Pier Paolo Cito, Associated Press
TRIPOLI, Libya — The biggest danger to Moammar Gadhafi is not the rebel forces struggling to march on his capital. It's more likely to be the crumbling of the remaining, fragile support for his regime.
That is what makes the defection of Foreign Minister Moussa Koussa a heavy blow. He was part of a small circle of key insiders and family who have the most to lose if Gadhafi loses power. As those figures peel away, it makes the majority of his supporters, who have much looser ties, less certain that Gadhafi is capable of staying in power.
The Libyan leader relies most on his immediate family and his tribe, the Gadhadhfa. But his tribe is a relatively small one among the estimated 140 tribes that predominate life in the North African nation of about 6 million. So he vitally needs the support of others, whose allegiance he has bought over the years by handing their members top political and security posts.
Their loyalty is already fraying. International airstrikes hitting Gadhafi's forces — where these tribes make up much of the manpower — are designed in part to convince them that Gadhafi has to go.
Gadhafi's most important alliances have been with the Warfalla and Magarha tribes, thought to be among the biggest in the country, with some estimates of around 1 million members each. One of his right-hand men, military intelligence chief Abdullah Senoussi, is a Magarha (he's also Gadhafi's brother-in-law). Members of both tribes have filled the upper ranks of the security forces and government.
Warfalla and Magarha also largely fill out the militias led by Gadhafi's sons, Khamis, Muatassim and al-Saadi. The regime has relied on those forces to battle the rebels and besiege opposition-held cities because the Libyan leader feels assured of their loyalty. That means they have been main targets of the air campaign and are bearing the brunt of the punishment.
Some leaders in both tribes have announced their support for the anti-Gadhafi uprising since it erupted on Feb. 15, and numerous individual Warfalla and Magarha have joined the revolt, either as fighters or politicians. Mahmoud Jibril, the head of the opposition's eastern-based leadership council, is a Warfalla.
The rest in these tribes and others have remained with Gadhafi for the moment, whether out of fear of reprisals or because they hope to hold onto the perks and salaries the positions and military jobs provide them.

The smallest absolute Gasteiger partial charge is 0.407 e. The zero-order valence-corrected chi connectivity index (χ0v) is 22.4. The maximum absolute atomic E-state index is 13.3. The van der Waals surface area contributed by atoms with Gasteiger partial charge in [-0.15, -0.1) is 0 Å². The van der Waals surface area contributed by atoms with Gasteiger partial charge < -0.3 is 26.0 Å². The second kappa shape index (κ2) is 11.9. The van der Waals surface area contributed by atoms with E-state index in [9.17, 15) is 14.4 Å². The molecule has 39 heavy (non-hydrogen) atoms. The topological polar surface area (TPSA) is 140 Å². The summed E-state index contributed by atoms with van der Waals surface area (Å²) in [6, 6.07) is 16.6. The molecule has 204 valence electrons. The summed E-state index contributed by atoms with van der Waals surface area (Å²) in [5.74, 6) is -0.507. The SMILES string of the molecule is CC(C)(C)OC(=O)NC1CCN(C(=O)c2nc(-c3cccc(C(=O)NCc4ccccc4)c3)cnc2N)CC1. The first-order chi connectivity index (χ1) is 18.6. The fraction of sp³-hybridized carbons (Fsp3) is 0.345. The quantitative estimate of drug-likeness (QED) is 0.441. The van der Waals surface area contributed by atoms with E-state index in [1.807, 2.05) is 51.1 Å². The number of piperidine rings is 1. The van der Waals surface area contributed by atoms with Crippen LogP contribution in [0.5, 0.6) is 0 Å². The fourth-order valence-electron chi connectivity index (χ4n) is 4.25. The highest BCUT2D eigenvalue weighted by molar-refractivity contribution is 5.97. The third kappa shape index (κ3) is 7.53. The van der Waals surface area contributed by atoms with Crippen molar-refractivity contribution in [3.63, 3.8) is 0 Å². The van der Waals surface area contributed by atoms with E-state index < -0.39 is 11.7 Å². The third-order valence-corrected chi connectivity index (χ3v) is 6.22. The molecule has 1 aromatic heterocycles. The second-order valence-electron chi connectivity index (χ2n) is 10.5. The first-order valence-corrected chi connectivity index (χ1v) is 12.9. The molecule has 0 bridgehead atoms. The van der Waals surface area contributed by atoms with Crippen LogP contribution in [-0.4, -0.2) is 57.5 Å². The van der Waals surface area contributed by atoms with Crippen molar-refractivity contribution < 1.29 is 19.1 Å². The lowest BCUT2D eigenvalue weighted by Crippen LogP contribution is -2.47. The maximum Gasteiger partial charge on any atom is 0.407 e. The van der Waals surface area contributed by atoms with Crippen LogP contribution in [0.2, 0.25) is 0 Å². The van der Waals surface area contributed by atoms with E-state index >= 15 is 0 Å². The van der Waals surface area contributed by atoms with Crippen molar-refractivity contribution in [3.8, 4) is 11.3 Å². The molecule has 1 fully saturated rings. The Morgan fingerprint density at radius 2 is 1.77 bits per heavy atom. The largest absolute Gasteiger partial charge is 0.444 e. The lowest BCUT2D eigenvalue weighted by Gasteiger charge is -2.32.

Recently, Warfalla figures within the regime — like infrastructure minister Maatouq Maatouq — have been sent to berate their fellow tribesmen to stay in line, said Faraj Najem, a Libyan historian and expert on tribes.
"They have made it clear to their tribe that anyone who speaks against the regime will be in trouble — that is, physically liquidated. So they have managed to suppress much Warfalla dissent," said Najem, who is based in London and is in touch with figures on the ground in Libya.
The allied tribes "can switch at any moment depending on the circumstances," Najem said. "There will be a moment when they will let Gadhafi down, either by turning against him or just stepping aside" and remaining neutral.
Since U.S. and European-led airstrikes on Libya began on March 19, Western officials have stepped up calls for Gadhafi loyalists to turn against him. "We call on all his supporters to drop him before it is too late," French President Nicolas Sarkozy and British Prime Minister David Cameron said in a joint statement Monday.
"Those who abandon Gadhafi in his crazy and murderous ways can join in the reconstruction of a new, democratic Libya," Sarkozy said.
The extent of sincere popular support for Gadhafi is hard to measure, given the overwhelming propaganda campaign his government has waged to show he remains beloved by the masses. Libyan state TV frequently shows "tribal gatherings" boasting of various tribes' backing for the man who has ruled for nearly 42 years.
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